A brief overview of tin price developments, supply and demand, and significant market movers.
Tin prices have continued their downward decline in the last month, with spot tin falling to $18,745 US a tonne on the London Metal Exchange as of July 16. The metal continues to decline from the six-month high of $25,650 it reached on February 8.
Prices continue to be negatively affected by the slowdown in China, the European debt crisis and weakness in the US economy.
Even so, tin prices could be helped in the short term by a decline in production from Indonesia, the world’s second-largest producer. The country’s tin exports fell 7.2 percent in June from May, to 7,300 tonnes, according to Bloomberg Businessweek.
“Traditional tin dredgers have to stop production on the east coast of Bangka because the southeast wind is very strong,” Johan Murod, commissioner of Belitung-based smelter PT Tommy Utama, told Bloomberg. “Miners are reluctant to work because of low prices,” he added.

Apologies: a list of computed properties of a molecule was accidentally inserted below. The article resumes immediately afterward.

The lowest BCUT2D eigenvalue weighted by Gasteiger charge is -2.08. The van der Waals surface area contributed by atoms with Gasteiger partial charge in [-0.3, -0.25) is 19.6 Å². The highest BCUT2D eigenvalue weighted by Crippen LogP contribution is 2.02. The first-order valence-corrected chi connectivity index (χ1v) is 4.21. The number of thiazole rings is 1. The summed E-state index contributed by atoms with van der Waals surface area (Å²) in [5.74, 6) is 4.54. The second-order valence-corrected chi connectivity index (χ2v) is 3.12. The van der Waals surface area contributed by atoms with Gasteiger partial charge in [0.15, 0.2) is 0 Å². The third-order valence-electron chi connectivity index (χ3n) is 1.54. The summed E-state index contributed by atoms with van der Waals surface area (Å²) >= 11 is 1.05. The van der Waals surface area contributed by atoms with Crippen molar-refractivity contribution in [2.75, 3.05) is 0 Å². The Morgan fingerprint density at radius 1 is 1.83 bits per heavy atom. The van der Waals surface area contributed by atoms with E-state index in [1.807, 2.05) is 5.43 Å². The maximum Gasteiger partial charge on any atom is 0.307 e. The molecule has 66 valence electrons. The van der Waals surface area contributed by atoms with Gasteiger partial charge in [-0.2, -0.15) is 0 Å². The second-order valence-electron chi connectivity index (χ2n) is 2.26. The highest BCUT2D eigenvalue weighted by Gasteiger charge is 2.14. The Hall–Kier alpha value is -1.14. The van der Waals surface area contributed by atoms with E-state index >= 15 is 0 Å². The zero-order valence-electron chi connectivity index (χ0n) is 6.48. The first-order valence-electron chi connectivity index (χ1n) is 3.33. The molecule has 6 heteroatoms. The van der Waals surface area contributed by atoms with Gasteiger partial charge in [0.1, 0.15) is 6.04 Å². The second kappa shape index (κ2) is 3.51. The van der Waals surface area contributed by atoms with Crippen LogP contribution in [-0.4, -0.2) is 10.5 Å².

However, underlying demand should continue to increase. According to a recent survey released by tin industry group ITRI, global tin use will rise slightly, to 365,000 tonnes in 2012 from 360,000 tonnes in 2011. Thereafter, the organization feels a global growth rate of around 2 percent a year is possible.